Monday, August 27, 2012

190th Week Update - Miles Neighborhood Food Collection Project

Hi Folks,
Food Facts That’ll Definitely Make You Crazy

“For the average U.S. household of four, food waste translates into
an estimated $1,350 to $2,275 in annual losses.”

“40% of food in the United States today goes uneaten.” This means all
the food to the right of the white line in this photo is scraped into the
garbage can.
We are called a “Consumer Society” when in reality the moniker “Wasteful Society” would be more accurate with our penchant to buy everything in sight. My dad used to coax us into moderation by saying “our eyes were bigger than our stomachs” when we’d do anything to access. Even to this day I look at everything I buy through a need/want filter. But that’s not the norm for most Americans.

A recent report by the National Resources Defense Council, an international nonprofit environmental organization headquartered in New York City, took a hard look at the waste in our food chain from the “field to the fork” and it is not a pretty picture. Here’s some of the information they compiled:

· 10% of our US energy budget is used to get raw food to the table;
· 50% of our US land is tied up in food production; and
· 80% of our US freshwater in used to process food.

Then 40% of all that food ends up in a landfill as the single largest solid waste component creating nearly 25% of US methane emissions.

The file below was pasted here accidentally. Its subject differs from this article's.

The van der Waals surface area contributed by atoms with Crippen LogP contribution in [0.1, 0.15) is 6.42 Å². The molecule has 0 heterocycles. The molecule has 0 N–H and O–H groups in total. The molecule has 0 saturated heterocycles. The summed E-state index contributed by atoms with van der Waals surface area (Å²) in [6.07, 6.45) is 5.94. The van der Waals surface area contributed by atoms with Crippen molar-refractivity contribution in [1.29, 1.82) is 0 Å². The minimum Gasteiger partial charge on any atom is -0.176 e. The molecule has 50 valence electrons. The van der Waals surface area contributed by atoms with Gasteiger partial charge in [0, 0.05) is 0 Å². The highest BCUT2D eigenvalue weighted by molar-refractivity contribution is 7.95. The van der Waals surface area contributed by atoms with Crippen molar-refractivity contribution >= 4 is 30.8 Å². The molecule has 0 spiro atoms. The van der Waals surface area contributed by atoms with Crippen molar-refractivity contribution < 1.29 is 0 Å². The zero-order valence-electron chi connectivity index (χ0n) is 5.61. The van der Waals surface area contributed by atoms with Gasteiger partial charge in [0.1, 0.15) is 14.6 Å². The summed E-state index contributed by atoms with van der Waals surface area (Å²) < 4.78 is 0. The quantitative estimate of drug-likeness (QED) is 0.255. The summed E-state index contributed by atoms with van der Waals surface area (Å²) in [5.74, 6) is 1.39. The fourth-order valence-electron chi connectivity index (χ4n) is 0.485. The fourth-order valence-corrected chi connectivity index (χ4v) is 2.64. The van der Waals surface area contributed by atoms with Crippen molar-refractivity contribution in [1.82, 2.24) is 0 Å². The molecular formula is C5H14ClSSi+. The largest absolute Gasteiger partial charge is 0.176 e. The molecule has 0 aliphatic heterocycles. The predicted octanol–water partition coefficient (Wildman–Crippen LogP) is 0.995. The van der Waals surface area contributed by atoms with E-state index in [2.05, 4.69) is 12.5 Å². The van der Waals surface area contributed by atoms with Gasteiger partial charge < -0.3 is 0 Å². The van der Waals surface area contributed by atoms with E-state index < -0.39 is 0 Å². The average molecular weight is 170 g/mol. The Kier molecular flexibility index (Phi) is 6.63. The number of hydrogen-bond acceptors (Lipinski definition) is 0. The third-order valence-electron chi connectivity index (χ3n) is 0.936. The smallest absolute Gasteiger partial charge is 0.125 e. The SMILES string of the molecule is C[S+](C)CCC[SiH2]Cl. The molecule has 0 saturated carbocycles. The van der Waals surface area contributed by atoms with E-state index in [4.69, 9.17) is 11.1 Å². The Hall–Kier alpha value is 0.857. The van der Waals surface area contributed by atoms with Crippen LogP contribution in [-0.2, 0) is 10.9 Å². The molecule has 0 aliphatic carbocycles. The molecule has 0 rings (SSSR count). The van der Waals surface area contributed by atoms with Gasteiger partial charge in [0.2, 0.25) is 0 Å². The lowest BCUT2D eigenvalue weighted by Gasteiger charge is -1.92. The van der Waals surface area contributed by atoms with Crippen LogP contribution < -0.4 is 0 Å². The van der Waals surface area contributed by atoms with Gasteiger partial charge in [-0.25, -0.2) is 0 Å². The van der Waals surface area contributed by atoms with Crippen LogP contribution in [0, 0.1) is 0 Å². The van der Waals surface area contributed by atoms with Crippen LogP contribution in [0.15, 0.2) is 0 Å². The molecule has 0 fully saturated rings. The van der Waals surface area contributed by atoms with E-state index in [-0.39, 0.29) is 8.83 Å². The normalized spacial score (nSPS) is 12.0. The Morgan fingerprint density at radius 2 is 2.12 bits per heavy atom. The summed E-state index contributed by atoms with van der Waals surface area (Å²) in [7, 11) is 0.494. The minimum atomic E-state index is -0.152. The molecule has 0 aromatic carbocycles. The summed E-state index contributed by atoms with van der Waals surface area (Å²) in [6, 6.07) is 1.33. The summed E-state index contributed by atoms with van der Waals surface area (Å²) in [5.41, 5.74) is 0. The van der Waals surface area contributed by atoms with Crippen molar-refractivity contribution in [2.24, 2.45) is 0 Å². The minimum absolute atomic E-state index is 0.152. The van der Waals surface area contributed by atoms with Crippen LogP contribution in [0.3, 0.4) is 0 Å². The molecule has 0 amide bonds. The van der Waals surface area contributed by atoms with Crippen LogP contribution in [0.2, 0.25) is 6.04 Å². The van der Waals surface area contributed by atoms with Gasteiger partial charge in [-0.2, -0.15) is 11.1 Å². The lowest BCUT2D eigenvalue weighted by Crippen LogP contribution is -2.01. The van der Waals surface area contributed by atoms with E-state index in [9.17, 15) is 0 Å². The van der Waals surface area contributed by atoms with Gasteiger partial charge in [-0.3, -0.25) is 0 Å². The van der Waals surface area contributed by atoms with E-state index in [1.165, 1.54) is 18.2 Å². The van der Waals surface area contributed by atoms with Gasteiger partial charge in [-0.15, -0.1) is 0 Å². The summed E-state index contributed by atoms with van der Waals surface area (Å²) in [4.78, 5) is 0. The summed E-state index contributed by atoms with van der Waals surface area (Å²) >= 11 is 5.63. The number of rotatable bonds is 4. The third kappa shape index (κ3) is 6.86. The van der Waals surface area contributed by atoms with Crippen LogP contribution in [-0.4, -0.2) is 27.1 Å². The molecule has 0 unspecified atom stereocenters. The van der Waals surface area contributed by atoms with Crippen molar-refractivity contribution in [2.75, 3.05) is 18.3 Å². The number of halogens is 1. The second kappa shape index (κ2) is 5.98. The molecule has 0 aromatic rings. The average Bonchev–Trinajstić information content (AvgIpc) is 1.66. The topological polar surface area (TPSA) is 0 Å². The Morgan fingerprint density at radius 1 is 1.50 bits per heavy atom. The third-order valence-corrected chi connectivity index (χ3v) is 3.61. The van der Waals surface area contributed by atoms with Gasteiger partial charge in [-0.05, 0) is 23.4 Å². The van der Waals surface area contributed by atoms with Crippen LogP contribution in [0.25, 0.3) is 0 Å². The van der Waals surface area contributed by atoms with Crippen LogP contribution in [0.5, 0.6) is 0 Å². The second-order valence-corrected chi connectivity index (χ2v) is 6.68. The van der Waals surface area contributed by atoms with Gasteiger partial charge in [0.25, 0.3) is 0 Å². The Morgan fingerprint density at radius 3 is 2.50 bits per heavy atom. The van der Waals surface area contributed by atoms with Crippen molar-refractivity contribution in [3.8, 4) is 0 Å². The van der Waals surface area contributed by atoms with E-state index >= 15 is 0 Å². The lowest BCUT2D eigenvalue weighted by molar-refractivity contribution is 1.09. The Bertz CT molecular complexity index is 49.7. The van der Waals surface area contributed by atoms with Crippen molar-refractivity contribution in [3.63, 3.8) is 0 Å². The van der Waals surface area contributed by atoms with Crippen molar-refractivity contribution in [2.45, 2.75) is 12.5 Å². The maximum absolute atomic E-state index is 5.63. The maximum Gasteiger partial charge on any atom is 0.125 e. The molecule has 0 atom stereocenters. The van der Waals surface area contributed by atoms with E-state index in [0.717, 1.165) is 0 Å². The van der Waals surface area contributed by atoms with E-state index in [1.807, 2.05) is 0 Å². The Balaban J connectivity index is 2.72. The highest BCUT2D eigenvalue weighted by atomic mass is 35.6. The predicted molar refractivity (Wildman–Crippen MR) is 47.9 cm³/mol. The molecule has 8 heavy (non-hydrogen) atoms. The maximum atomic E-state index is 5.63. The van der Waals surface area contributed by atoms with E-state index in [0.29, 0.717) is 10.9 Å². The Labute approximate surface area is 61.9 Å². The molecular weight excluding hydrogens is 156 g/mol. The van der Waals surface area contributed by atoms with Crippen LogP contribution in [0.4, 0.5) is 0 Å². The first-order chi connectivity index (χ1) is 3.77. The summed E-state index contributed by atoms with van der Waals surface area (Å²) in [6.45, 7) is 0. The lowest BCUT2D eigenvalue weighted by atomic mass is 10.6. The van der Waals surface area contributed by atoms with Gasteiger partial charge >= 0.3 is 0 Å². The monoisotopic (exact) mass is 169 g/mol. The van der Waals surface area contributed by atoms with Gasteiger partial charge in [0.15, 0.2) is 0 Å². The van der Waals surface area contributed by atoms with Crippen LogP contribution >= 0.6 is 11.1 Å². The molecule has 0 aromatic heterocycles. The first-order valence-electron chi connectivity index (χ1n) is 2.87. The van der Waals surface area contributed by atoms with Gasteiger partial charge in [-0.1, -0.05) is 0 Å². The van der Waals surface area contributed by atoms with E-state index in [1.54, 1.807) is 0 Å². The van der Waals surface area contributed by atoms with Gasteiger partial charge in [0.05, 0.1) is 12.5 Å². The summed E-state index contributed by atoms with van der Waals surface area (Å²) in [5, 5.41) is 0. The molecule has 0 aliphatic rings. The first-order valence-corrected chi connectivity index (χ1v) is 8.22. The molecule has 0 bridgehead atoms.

It’s a sobering and depressing report but the NRDC does offer a ray of hope—in the 1970s, some 40 year ago, we wasted far less food—and an array of solutions beginning with simply understanding the difference between the “use by” and “best by” stamp on most of our food packaging.

The volume of data and information in the report may be numbing but the point is quite simple. We’re out of control. To confirm this assessment, all you have to do is look in your garage. So much stuff that just takes up space. Homes are too big; SUVs and trucks are too big, even the plates in many restaurants are too big. And with so much stuff to manage and take care of, we have very little time to think … the most important thing we do as humans.

Read the short, 26-page report and get a grasp of what is literally eating up your life and your family’s life. Stuff. So much stuff.

Then consider what you need … think time mostly, and more time with the kids, more money in your savings account, a smaller more manageable homestead … and then pick one to start the ball rolling. Yes, we are a “Consumer Society” here in the US and that’s a good thing, but when your “eyes are bigger than your stomach,” now that’s a bad thing.

Invisible neighbors
Nearly 50% of all property in Tucson is rental. That means many neighbors who have a vested interest in our neighborhood aren’t accessible. However, it’s different with Jarrett Reidhead
of Tucson Integrity Realty LLC. He owns or manages three properties here in Miles and he is stepping up.

Jarrett is even participating in One Can A Week, donating food for all three properties. And at our September 19th meeting he wants to introduce himself to all of us and ask how he can help.

Well, for starters, he’s helping us a lot right now just by making himself available.

We collected a total of 186 lbs. of food. The money we donated amounted to $70.00, a $50.00 check and $20.00 in cash.

See you Sunday,


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